Monday, October 16, 2006

A note on "re-oralization"

In a comment to my most recent post (Dunn’s Source Theory part 2), Stephen Carlson asked me to post if I found out whence I got the term "re-oralization". It seems I read it in (a book I have only just begun reading): Samuel Byrskog, Story as History—History as Story: The Gospel Tradition in the Context of Ancient Oral History (Boston; Leiden: Brill Academic 2000), 138-9, see "Conclusion [chapter 3]: Orality and Literacy as Re-Oralization." On page 139 Byrskog credits the term to Margaret A. Mills, "Domains of Folkloristic Concern: The Interpretation of Scriptures," in Susan Niditch (ed.), Text and Tradition. The Hebrew Bible and Folklore (SBLSS; Atlanta: Scholars Press, 1990), 231-241. I’ve only actually read Byrskog up to page 65, and I found "re-oralized" on page 16, but the fuller explanation is on page 139, where Byrskog (drawing on Mill) says that the term "describes scripture’s perpetual return to oral currency." Byrskog continues,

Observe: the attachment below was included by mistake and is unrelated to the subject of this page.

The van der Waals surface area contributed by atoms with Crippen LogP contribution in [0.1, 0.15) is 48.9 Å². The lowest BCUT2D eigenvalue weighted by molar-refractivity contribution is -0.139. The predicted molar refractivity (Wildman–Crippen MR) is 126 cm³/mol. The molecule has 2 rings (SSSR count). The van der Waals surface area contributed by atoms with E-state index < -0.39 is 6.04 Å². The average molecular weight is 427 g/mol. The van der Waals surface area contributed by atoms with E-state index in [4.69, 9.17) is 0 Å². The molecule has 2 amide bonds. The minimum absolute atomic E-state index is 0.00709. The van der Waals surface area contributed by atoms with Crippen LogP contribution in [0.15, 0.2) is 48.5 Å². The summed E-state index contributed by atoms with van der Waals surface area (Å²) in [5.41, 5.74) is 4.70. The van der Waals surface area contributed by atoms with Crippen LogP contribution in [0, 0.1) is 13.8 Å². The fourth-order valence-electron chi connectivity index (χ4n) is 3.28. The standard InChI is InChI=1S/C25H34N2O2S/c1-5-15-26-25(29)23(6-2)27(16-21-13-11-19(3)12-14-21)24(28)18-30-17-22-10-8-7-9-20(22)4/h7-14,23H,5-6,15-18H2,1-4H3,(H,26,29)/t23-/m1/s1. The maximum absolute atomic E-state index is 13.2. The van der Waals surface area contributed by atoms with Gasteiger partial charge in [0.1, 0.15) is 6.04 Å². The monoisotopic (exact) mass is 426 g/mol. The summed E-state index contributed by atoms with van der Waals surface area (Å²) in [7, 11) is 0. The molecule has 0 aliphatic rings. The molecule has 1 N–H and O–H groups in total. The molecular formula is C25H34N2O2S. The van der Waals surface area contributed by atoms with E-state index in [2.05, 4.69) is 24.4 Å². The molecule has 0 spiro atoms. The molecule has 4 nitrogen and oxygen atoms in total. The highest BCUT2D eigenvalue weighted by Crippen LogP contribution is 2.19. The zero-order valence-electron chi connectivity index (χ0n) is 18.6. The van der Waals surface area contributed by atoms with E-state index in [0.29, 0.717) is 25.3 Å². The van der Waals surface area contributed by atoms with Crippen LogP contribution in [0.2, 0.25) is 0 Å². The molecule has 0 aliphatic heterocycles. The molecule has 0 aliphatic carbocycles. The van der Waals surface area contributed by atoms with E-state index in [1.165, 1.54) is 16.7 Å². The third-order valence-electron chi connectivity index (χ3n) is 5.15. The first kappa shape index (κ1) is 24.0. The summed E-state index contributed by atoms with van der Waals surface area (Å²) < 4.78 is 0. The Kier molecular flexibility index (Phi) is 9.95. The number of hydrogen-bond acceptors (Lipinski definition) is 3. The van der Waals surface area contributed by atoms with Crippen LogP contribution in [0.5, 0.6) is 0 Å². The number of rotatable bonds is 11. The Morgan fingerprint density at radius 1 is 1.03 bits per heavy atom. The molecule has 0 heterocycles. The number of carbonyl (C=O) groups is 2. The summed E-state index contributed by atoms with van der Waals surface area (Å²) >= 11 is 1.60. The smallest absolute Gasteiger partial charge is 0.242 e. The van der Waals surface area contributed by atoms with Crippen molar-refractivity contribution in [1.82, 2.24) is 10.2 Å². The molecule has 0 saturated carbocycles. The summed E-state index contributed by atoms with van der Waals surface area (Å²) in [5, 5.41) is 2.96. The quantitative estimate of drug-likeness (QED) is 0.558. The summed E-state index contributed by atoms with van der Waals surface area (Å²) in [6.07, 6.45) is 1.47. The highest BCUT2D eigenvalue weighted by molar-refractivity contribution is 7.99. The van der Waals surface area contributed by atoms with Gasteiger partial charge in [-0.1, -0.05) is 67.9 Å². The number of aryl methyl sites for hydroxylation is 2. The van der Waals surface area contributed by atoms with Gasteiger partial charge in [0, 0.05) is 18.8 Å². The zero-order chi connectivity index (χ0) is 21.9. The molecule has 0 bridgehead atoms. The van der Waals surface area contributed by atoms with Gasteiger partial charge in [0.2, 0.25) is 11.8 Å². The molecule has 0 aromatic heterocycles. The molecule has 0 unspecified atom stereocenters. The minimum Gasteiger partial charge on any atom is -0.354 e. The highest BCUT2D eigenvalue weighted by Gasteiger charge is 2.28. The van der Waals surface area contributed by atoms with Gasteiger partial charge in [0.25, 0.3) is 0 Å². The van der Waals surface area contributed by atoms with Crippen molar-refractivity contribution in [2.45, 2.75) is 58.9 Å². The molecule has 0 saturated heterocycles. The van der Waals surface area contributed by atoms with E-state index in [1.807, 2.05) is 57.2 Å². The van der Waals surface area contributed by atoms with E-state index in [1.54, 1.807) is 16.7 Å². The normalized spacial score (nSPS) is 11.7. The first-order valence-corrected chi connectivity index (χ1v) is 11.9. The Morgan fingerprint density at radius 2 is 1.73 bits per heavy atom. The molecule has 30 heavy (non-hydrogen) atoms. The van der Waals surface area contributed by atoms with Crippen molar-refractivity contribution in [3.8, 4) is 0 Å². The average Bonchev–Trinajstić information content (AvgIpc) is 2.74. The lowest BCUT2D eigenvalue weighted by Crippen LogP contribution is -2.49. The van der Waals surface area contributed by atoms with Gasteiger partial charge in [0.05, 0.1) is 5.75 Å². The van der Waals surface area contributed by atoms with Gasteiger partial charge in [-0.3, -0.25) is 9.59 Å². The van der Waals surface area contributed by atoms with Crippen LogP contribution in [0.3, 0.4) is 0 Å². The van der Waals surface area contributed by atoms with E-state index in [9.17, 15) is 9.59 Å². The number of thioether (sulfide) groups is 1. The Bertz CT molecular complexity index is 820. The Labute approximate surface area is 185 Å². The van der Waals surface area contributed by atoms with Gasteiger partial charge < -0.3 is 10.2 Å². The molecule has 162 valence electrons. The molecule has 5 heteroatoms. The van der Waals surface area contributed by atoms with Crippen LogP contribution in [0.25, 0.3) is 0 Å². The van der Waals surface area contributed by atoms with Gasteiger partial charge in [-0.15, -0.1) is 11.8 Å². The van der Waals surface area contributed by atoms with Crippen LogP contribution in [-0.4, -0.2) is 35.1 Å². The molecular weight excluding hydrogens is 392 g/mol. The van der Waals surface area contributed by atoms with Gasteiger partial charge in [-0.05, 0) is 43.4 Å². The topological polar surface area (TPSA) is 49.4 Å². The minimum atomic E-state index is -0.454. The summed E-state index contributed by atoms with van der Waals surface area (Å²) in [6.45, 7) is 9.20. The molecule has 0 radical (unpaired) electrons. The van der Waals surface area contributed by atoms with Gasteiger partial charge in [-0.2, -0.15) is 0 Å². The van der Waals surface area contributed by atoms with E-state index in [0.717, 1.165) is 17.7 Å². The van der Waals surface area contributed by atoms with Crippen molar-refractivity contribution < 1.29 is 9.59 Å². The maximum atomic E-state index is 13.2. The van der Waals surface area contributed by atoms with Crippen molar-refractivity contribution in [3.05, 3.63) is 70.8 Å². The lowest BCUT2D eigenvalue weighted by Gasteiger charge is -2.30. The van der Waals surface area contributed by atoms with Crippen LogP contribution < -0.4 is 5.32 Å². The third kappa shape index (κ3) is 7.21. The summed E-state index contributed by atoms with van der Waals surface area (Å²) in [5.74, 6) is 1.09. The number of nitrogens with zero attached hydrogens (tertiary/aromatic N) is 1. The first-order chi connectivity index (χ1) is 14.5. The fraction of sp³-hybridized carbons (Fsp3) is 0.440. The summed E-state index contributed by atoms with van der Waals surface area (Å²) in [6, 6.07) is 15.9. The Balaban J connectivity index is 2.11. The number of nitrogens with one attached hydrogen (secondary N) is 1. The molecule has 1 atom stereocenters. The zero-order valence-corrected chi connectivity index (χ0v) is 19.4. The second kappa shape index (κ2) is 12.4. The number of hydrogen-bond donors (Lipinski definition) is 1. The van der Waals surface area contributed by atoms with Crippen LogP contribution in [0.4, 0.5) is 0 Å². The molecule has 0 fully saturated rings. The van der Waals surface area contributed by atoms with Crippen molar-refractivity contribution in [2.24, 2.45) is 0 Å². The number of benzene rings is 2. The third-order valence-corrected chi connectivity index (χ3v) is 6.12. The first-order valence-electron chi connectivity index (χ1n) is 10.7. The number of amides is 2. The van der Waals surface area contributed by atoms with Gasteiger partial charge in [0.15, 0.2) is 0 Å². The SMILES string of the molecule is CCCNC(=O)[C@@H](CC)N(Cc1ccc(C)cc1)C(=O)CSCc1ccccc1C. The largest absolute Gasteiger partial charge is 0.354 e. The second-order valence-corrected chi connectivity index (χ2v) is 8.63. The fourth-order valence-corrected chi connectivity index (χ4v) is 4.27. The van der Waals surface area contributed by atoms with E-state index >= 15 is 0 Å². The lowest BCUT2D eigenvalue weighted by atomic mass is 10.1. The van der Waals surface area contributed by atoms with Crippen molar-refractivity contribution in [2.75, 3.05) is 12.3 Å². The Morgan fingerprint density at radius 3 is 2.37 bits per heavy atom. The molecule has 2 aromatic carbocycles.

Re-oralization is somewhat similar to the phenomenon of "recitation composition" that Vernon K. Robbins has brought attention to, focusing on how an ancient writer perceived an antecedent oral or written text as a performance and how a new performance perpetuated as much or as little verbatim wording as was congenial to the writer.

Also on page 139, in a footnote [240], Byrskog provides a negative answer to an earlier question of mine on what term was used for this notion in William A Graham, Beyond the Written Word,

Graham does not, however, employ the term "re-oralization."

In the same footnote, Byrskog has also provided me a further two references to chase up to do with Graham’s work (the latter looks promising): Martin S. Jaffee, "Oral Culture in Scriptural Religion: Some Explanatory Studies," RelSRev 24 (1998), 223-230. David L. Balch, "The Canon. Adaptable and Stable, Oral and Written. Critical Questions for Kelber and Riesner," Forum 7:3-4 (1993), 183-205.

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